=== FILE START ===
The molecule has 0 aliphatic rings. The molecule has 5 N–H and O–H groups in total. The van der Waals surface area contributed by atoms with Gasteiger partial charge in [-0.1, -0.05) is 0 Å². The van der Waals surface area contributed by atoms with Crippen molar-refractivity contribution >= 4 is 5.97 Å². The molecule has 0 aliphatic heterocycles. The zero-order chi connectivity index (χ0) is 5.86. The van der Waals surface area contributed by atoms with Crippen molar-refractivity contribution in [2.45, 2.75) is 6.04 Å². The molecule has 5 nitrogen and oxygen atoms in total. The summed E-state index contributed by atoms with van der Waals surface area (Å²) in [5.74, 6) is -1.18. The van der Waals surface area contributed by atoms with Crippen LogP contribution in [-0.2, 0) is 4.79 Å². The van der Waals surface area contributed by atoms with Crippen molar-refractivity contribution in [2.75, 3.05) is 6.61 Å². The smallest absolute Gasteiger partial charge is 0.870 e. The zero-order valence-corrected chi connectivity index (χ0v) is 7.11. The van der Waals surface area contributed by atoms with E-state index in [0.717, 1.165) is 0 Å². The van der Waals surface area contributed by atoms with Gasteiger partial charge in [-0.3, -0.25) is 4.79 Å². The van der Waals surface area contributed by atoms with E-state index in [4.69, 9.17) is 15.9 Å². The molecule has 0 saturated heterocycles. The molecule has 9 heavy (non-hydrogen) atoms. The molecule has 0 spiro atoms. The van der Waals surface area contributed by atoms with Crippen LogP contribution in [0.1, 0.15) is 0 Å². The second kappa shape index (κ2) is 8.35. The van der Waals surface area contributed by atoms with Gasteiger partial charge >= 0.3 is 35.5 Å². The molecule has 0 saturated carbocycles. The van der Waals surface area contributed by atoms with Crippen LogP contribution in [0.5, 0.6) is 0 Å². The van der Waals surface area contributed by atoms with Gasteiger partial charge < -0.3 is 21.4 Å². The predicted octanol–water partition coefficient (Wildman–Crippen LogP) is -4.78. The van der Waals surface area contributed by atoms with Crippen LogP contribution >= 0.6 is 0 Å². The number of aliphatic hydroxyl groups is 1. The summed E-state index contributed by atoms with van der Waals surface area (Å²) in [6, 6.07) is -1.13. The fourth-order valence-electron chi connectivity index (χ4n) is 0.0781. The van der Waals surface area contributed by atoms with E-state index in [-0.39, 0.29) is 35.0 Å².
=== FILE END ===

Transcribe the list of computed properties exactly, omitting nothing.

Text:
The molecule has 0 aliphatic rings. The molecule has 5 N–H and O–H groups in total. The van der Waals surface area contributed by atoms with Gasteiger partial charge in [-0.1, -0.05) is 0 Å². The van der Waals surface area contributed by atoms with Crippen molar-refractivity contribution >= 4 is 5.97 Å². The molecule has 0 aliphatic heterocycles. The zero-order chi connectivity index (χ0) is 5.86. The van der Waals surface area contributed by atoms with Crippen molar-refractivity contribution in [2.45, 2.75) is 6.04 Å². The molecule has 5 nitrogen and oxygen atoms in total. The summed E-state index contributed by atoms with van der Waals surface area (Å²) in [5.74, 6) is -1.18. The van der Waals surface area contributed by atoms with Crippen LogP contribution in [-0.2, 0) is 4.79 Å². The van der Waals surface area contributed by atoms with Crippen molar-refractivity contribution in [2.75, 3.05) is 6.61 Å². The smallest absolute Gasteiger partial charge is 0.870 e. The zero-order valence-corrected chi connectivity index (χ0v) is 7.11. The van der Waals surface area contributed by atoms with E-state index in [0.717, 1.165) is 0 Å². The van der Waals surface area contributed by atoms with Gasteiger partial charge in [-0.3, -0.25) is 4.79 Å². The van der Waals surface area contributed by atoms with E-state index in [4.69, 9.17) is 15.9 Å². The molecule has 0 saturated heterocycles. The molecule has 9 heavy (non-hydrogen) atoms. The molecule has 0 spiro atoms. The van der Waals surface area contributed by atoms with Crippen LogP contribution in [0.1, 0.15) is 0 Å². The second kappa shape index (κ2) is 8.35. The van der Waals surface area contributed by atoms with Gasteiger partial charge >= 0.3 is 35.5 Å². The molecule has 0 saturated carbocycles. The van der Waals surface area contributed by atoms with Crippen LogP contribution in [0.5, 0.6) is 0 Å². The van der Waals surface area contributed by atoms with Gasteiger partial charge < -0.3 is 21.4 Å². The predicted octanol–water partition coefficient (Wildman–Crippen LogP) is -4.78. The van der Waals surface area contributed by atoms with Crippen LogP contribution >= 0.6 is 0 Å². The number of aliphatic hydroxyl groups is 1. The summed E-state index contributed by atoms with van der Waals surface area (Å²) in [6, 6.07) is -1.13. The fourth-order valence-electron chi connectivity index (χ4n) is 0.0781. The van der Waals surface area contributed by atoms with E-state index in [-0.39, 0.29) is 35.0 Å².